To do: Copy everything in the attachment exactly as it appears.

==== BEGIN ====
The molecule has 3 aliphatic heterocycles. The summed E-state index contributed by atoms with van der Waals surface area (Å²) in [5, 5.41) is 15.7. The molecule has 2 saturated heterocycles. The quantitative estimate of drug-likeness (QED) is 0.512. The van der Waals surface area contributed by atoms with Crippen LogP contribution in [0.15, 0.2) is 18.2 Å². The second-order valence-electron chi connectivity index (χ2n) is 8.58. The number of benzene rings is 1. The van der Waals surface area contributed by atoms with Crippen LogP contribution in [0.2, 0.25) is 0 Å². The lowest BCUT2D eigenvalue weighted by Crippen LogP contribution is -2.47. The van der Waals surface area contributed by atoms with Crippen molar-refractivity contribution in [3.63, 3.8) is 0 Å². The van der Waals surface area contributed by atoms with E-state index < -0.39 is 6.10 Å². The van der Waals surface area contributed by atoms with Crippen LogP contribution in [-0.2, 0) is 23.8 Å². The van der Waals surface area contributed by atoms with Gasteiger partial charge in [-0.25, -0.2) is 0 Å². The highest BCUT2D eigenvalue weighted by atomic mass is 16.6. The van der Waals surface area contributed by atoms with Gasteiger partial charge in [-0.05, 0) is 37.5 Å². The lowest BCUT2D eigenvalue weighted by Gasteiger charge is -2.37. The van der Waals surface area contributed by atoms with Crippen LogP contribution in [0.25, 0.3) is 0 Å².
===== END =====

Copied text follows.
The molecule has 3 aliphatic heterocycles. The summed E-state index contributed by atoms with van der Waals surface area (Å²) in [5, 5.41) is 15.7. The molecule has 2 saturated heterocycles. The quantitative estimate of drug-likeness (QED) is 0.512. The van der Waals surface area contributed by atoms with Crippen LogP contribution in [0.15, 0.2) is 18.2 Å². The second-order valence-electron chi connectivity index (χ2n) is 8.58. The number of benzene rings is 1. The van der Waals surface area contributed by atoms with Crippen LogP contribution in [0.2, 0.25) is 0 Å². The lowest BCUT2D eigenvalue weighted by Crippen LogP contribution is -2.47. The van der Waals surface area contributed by atoms with Crippen molar-refractivity contribution in [3.63, 3.8) is 0 Å². The van der Waals surface area contributed by atoms with E-state index < -0.39 is 6.10 Å². The van der Waals surface area contributed by atoms with Crippen LogP contribution in [-0.2, 0) is 23.8 Å². The van der Waals surface area contributed by atoms with Gasteiger partial charge in [-0.25, -0.2) is 0 Å². The highest BCUT2D eigenvalue weighted by atomic mass is 16.6. The van der Waals surface area contributed by atoms with Gasteiger partial charge in [-0.05, 0) is 37.5 Å². The lowest BCUT2D eigenvalue weighted by Gasteiger charge is -2.37. The van der Waals surface area contributed by atoms with Crippen LogP contribution in [0.25, 0.3) is 0 Å².